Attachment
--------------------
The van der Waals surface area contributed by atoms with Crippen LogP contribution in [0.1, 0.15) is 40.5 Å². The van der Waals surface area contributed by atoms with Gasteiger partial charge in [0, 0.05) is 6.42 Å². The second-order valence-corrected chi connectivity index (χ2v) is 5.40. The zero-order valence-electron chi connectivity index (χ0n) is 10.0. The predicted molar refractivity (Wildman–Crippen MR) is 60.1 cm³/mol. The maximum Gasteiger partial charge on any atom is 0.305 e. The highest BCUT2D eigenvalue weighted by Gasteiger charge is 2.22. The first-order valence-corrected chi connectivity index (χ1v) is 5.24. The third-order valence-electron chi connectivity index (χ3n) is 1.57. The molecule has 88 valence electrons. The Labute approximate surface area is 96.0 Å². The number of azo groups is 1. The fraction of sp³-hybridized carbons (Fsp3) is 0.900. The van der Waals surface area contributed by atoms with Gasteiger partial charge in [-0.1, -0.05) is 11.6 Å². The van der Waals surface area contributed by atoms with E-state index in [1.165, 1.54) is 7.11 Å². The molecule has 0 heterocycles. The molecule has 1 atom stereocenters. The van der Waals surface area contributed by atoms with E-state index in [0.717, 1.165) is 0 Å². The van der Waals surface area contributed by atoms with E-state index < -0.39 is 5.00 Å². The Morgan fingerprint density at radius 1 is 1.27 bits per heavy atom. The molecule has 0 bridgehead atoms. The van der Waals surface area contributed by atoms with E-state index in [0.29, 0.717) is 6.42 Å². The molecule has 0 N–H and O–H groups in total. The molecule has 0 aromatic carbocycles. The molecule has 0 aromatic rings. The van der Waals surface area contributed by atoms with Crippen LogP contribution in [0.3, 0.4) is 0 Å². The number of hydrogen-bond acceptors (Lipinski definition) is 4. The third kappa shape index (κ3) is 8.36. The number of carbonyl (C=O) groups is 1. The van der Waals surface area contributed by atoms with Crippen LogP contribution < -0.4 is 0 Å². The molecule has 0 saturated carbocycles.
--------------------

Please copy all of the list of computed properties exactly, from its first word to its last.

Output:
The van der Waals surface area contributed by atoms with Crippen LogP contribution in [0.1, 0.15) is 40.5 Å². The van der Waals surface area contributed by atoms with Gasteiger partial charge in [0, 0.05) is 6.42 Å². The second-order valence-corrected chi connectivity index (χ2v) is 5.40. The zero-order valence-electron chi connectivity index (χ0n) is 10.0. The predicted molar refractivity (Wildman–Crippen MR) is 60.1 cm³/mol. The maximum Gasteiger partial charge on any atom is 0.305 e. The highest BCUT2D eigenvalue weighted by Gasteiger charge is 2.22. The first-order valence-corrected chi connectivity index (χ1v) is 5.24. The third-order valence-electron chi connectivity index (χ3n) is 1.57. The molecule has 88 valence electrons. The Labute approximate surface area is 96.0 Å². The number of azo groups is 1. The fraction of sp³-hybridized carbons (Fsp3) is 0.900. The van der Waals surface area contributed by atoms with Gasteiger partial charge in [-0.1, -0.05) is 11.6 Å². The van der Waals surface area contributed by atoms with E-state index in [1.165, 1.54) is 7.11 Å². The molecule has 0 heterocycles. The molecule has 1 atom stereocenters. The van der Waals surface area contributed by atoms with E-state index in [0.717, 1.165) is 0 Å². The van der Waals surface area contributed by atoms with E-state index < -0.39 is 5.00 Å². The Morgan fingerprint density at radius 1 is 1.27 bits per heavy atom. The molecule has 0 bridgehead atoms. The van der Waals surface area contributed by atoms with E-state index in [0.29, 0.717) is 6.42 Å². The molecule has 0 N–H and O–H groups in total. The molecule has 0 aromatic carbocycles. The molecule has 0 aromatic rings. The van der Waals surface area contributed by atoms with Crippen LogP contribution in [0.3, 0.4) is 0 Å². The number of hydrogen-bond acceptors (Lipinski definition) is 4. The third kappa shape index (κ3) is 8.36. The number of carbonyl (C=O) groups is 1. The van der Waals surface area contributed by atoms with Crippen LogP contribution < -0.4 is 0 Å². The molecule has 0 saturated carbocycles.